RIM’s chiefs didn’t give much additional thought to Apple’s iPhone for months. “It wasn’t a threat to RIM’s core business,” says Mr. Lazaridis’s top lieutenant, Larry Conlee. “It wasn’t secure. It had rapid battery drain and a lousy [digital] keyboard.”
If the iPhone gained traction, RIM’s senior executives believed, it would be with consumers who cared more about YouTube and other Internet escapes than efficiency and security. RIM’s core business customers valued BlackBerry’s secure and efficient communication systems. Offering mobile access to broader Internet content, says Mr. Conlee, “was not a space where we parked our business.”
The iPhone’s popularity with consumers was illogical to rivals such as RIM, Nokia Corp. and Motorola Inc. The phone’s battery lasted less than eight hours, it operated on an older, slower second-generation network, and, as Mr. Lazaridis predicted, music, video and other downloads strained AT&T’s network. RIM now faced an adversary it didn’t understand.
“By all rights the product should have failed, but it did not,” said David Yach, RIM’s chief technology officer. To Mr. Yach and other senior RIM executives, Apple changed the competitive landscape by shifting the raison d’être of smartphones from something that was functional to a product that was beautiful.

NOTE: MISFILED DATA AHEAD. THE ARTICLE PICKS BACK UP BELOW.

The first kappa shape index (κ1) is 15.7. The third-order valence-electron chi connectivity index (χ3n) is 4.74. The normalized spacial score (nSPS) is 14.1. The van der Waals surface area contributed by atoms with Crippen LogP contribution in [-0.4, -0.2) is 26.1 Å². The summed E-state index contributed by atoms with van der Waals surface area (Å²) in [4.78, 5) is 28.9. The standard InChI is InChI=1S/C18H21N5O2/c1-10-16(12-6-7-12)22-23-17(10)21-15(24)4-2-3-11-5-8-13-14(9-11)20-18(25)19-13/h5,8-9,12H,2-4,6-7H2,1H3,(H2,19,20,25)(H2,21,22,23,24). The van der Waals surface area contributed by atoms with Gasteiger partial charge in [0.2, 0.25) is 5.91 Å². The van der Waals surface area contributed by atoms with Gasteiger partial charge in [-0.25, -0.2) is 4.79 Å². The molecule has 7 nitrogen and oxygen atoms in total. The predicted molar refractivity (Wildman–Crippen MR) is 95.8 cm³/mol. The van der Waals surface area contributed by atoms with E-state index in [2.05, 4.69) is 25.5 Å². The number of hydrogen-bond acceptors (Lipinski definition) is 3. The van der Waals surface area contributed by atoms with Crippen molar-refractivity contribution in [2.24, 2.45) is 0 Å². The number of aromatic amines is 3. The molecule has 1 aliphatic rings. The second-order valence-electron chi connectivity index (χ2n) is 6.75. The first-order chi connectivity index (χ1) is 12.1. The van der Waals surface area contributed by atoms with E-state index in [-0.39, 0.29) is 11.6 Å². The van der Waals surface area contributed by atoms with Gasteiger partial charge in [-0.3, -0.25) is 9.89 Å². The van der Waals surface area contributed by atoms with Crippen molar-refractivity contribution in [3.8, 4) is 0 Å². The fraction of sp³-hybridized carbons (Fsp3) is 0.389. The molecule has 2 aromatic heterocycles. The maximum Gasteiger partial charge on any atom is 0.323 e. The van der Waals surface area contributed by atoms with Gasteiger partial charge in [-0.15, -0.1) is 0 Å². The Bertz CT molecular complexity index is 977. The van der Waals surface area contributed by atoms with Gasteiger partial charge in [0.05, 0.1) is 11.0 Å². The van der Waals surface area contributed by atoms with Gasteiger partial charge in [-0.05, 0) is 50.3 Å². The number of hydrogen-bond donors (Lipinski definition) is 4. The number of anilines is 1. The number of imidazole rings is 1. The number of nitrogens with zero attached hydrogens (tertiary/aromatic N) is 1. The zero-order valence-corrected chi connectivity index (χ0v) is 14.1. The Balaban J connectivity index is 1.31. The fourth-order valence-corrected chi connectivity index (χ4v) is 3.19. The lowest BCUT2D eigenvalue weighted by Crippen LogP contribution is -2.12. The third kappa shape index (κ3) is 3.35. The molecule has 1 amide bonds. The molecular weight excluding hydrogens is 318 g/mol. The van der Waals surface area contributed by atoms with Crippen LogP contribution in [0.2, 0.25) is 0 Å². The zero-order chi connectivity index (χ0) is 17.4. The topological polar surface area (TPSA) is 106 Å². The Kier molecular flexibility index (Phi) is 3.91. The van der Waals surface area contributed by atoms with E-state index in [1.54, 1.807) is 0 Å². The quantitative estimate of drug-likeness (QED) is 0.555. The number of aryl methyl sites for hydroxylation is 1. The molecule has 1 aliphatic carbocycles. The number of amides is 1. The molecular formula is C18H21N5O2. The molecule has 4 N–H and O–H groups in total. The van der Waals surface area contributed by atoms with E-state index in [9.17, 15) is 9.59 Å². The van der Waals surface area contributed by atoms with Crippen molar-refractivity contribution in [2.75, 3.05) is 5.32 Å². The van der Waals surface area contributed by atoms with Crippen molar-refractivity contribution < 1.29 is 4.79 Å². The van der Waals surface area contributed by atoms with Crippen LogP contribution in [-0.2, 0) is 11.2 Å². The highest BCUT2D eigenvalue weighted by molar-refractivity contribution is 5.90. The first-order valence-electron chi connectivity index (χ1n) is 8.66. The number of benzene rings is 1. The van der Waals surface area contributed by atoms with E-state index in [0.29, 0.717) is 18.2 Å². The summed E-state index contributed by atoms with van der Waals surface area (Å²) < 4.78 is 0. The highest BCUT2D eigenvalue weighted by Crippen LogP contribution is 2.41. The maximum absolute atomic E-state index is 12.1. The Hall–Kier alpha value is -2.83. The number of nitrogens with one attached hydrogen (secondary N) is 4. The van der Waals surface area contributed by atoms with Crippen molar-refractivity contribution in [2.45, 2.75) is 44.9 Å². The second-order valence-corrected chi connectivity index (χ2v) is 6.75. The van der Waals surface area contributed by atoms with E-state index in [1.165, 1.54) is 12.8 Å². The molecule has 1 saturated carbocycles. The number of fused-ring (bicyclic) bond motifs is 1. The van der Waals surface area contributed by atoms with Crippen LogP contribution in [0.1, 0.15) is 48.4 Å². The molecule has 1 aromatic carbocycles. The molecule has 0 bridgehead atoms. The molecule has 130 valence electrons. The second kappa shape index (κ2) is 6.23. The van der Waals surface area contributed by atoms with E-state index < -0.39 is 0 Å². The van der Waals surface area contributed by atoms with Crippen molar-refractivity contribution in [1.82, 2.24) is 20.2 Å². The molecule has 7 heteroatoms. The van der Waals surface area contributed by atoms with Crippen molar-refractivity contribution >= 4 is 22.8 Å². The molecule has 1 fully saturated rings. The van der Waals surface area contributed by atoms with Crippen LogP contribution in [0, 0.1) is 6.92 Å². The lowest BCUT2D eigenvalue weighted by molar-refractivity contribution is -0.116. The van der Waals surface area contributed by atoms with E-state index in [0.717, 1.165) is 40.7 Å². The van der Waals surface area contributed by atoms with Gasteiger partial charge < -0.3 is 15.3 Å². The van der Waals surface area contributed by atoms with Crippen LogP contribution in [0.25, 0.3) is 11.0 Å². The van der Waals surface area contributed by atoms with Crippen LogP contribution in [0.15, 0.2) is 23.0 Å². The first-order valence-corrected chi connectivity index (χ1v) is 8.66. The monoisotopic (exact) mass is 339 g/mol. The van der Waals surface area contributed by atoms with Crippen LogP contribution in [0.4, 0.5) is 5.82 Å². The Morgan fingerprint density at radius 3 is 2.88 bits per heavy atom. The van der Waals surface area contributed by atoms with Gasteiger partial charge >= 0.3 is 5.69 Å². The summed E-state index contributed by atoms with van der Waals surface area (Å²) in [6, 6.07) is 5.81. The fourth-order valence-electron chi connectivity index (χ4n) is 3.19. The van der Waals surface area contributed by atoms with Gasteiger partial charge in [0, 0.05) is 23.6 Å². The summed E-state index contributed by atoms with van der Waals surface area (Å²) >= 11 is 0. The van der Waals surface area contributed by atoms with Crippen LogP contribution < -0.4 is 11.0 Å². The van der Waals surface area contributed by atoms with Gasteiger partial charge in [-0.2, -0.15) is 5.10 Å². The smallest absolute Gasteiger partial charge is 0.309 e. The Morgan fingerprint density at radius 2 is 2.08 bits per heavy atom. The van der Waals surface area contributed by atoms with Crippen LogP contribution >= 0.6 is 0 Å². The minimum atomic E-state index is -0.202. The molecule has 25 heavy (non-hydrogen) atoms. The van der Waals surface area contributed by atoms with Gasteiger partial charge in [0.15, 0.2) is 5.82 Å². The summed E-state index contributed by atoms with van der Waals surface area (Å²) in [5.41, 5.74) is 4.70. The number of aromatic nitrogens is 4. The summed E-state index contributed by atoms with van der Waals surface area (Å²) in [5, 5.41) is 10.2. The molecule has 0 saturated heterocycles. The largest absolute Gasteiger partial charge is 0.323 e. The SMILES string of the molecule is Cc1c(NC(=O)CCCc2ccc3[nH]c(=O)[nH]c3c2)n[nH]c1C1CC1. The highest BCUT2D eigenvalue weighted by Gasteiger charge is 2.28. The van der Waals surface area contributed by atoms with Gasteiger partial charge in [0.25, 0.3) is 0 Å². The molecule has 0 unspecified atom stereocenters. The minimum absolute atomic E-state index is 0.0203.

“I learned that beauty matters….RIM was caught incredulous that people wanted to buy this thing,” Mr. Yach says.
8) Random tip: I book a lot of flights and have recently discovered what I think is by far the best search engine: Google Flights (https://www.google.com/flights). It’s fast, easy to use and customize, and has a “brain” so it shows you the best flights right at the top, based mostly on price but also shortest travel time, etc. It also tells you that you can save X dollars if you fly a day earlier or later, etc. And because it doesn’t actually book flights and charge the airlines a commission (like Orbitz, Travelocity and the other travel sites), it has nearly every airline (except Southwest, which nobody has).